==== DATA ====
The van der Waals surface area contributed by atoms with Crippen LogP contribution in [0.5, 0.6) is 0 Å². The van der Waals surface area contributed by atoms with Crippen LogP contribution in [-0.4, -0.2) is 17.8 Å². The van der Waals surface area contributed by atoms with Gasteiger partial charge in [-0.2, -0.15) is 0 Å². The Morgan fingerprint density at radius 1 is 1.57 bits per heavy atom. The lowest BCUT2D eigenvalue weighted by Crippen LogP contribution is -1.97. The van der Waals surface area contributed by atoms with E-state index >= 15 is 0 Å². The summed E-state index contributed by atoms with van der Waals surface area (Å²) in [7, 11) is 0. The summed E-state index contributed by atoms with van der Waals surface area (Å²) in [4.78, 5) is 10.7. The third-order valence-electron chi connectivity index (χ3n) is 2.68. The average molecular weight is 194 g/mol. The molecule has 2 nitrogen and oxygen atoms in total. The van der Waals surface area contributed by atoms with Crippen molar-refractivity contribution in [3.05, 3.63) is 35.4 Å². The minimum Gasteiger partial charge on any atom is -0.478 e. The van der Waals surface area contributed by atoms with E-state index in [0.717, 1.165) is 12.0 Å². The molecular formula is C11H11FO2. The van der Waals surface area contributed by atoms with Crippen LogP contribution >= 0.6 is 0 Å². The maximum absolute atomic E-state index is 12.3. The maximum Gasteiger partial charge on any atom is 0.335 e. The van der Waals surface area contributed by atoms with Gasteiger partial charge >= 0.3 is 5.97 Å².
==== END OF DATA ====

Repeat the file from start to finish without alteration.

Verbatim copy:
The van der Waals surface area contributed by atoms with Crippen LogP contribution in [0.5, 0.6) is 0 Å². The van der Waals surface area contributed by atoms with Crippen LogP contribution in [-0.4, -0.2) is 17.8 Å². The van der Waals surface area contributed by atoms with Gasteiger partial charge in [-0.2, -0.15) is 0 Å². The Morgan fingerprint density at radius 1 is 1.57 bits per heavy atom. The lowest BCUT2D eigenvalue weighted by Crippen LogP contribution is -1.97. The van der Waals surface area contributed by atoms with E-state index >= 15 is 0 Å². The summed E-state index contributed by atoms with van der Waals surface area (Å²) in [7, 11) is 0. The summed E-state index contributed by atoms with van der Waals surface area (Å²) in [4.78, 5) is 10.7. The third-order valence-electron chi connectivity index (χ3n) is 2.68. The average molecular weight is 194 g/mol. The molecule has 2 nitrogen and oxygen atoms in total. The van der Waals surface area contributed by atoms with Crippen molar-refractivity contribution in [3.05, 3.63) is 35.4 Å². The minimum Gasteiger partial charge on any atom is -0.478 e. The van der Waals surface area contributed by atoms with E-state index in [0.717, 1.165) is 12.0 Å². The molecular formula is C11H11FO2. The van der Waals surface area contributed by atoms with Crippen LogP contribution >= 0.6 is 0 Å². The maximum absolute atomic E-state index is 12.3. The maximum Gasteiger partial charge on any atom is 0.335 e. The van der Waals surface area contributed by atoms with Gasteiger partial charge >= 0.3 is 5.97 Å².